During research for the UK Smart Cities Index 2017, we had the opportunity to discuss the current state of smart city development with smart city leaders and other key stakeholders. They are now seeing years of work on developing city innovation programs coming to fruition as smart city programs become central to city strategies and successful projects are deployed at greater scale. This momentum is reflected in a number of emerging trends.
Bridges between Innovation and Operations
The leading cities have laid strong foundations for the development of innovation both technically (in terms of test beds and platforms) and culturally (in terms of a trusted ecosystem of partners). The challenge now is to integrate this innovation culture with the day-to-day operations of the city. These cities are strengthening the links between innovation teams and city departments. New pilots and demonstrations are also being more closely aligned to city strategies and priorities.
Emergence of City Platforms
Cities are developing more cohesive strategies for the deployment of new technologies. In particular, they are taking a more strategic view on the future deployment of Internet of Things (IoT) technologies and the necessary communications infrastructure. These cities have deployed or are planning large-scale deployments of low power networks, are vying to be test beds for 5G technologies, and are looking at future fiber needs to support these ambitions.
From Smart Cities to Smart Places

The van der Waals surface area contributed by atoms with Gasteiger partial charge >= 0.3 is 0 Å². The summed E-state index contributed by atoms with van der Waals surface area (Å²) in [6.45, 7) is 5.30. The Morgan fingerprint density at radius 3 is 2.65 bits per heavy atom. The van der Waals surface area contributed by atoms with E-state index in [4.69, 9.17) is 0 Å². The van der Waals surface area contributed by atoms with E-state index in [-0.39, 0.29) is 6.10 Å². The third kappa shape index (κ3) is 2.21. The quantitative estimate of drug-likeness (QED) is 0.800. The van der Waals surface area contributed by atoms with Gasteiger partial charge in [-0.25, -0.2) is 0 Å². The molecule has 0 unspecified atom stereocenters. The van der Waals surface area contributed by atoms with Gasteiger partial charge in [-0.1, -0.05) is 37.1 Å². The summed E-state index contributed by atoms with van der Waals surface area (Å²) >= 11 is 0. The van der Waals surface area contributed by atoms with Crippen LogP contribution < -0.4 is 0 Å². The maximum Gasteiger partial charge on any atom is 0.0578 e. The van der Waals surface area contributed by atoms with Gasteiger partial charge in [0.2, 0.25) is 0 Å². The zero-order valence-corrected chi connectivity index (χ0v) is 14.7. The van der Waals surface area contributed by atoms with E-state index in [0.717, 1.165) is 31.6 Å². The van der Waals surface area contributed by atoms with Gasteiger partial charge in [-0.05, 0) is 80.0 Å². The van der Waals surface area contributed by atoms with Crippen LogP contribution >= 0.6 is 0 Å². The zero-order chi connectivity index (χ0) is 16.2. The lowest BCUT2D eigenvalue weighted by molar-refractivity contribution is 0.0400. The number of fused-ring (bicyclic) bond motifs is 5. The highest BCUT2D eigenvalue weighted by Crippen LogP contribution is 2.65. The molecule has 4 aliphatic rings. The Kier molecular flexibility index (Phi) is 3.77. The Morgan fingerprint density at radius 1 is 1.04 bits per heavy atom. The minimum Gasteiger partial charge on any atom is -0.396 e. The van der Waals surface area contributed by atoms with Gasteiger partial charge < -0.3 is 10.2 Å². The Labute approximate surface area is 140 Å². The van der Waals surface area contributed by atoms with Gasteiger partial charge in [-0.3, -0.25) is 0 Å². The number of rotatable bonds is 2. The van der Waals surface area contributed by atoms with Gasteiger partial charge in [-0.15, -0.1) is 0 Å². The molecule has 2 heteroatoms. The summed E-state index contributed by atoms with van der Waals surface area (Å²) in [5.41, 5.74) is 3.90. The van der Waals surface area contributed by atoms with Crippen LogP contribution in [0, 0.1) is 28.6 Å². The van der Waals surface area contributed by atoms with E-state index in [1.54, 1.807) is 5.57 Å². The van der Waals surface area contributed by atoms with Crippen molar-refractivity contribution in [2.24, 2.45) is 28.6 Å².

Smart city programs are branching out to include multiple local authorities and agencies at different tiers of government. A city-region approach enables closer integration across a range of services and offers the benefits of scale when applying for funding or tendering for new services or solutions. It also enables smaller cities and towns to be involved in more ambitious programs. At the other end of the scale, there is a growing focus on the development of smart districts and communities within cities.
There is a strong desire among city leaders to build more public-private sector partnerships. One of the most notable developments in this regard is the increasingly close relationships that smart city programs are developing with local universities. Universities are not only providing research support, but are also often active players in defining projects, securing funding, defining strategies, and contributing to or providing leadership of programs.
A Holistic View on City Challenges
The opportunity to take a more holistic view of city challenges is one of the foundational concepts of the smart city movement. However, it is much harder to achieve in practice. The leading cities are now taking their experience with diverse pilot projects to develop approaches that embed such a perspective in the design of programs, scoping of projects, and measurement of benefits. Some cities, for example, are combining this with a focus on smart districts or communities where the complex interconnection between transport, health, energy, housing issues, and innovations can be tested at scale.
Learning to Manage Risk
These positive developments are leading to fresh assessments of the challenges facing smart city initiatives. While funding unsurprisingly continues to be a significant issue, the most commonly cited challenge to the wider adoption of new technologies was the ability of local government to accept and manage the risks associated with innovation—in financial, organizational, cultural, and technical terms. Finding new ways for cities to manage these risks—and the role that the private sector, national government, and other partners can play in reducing or underwriting that risk—may be the most important innovation of all.
Tags: 5G Technologies, Building Innovations, City Innovation, Internet of Things, Smart Cities
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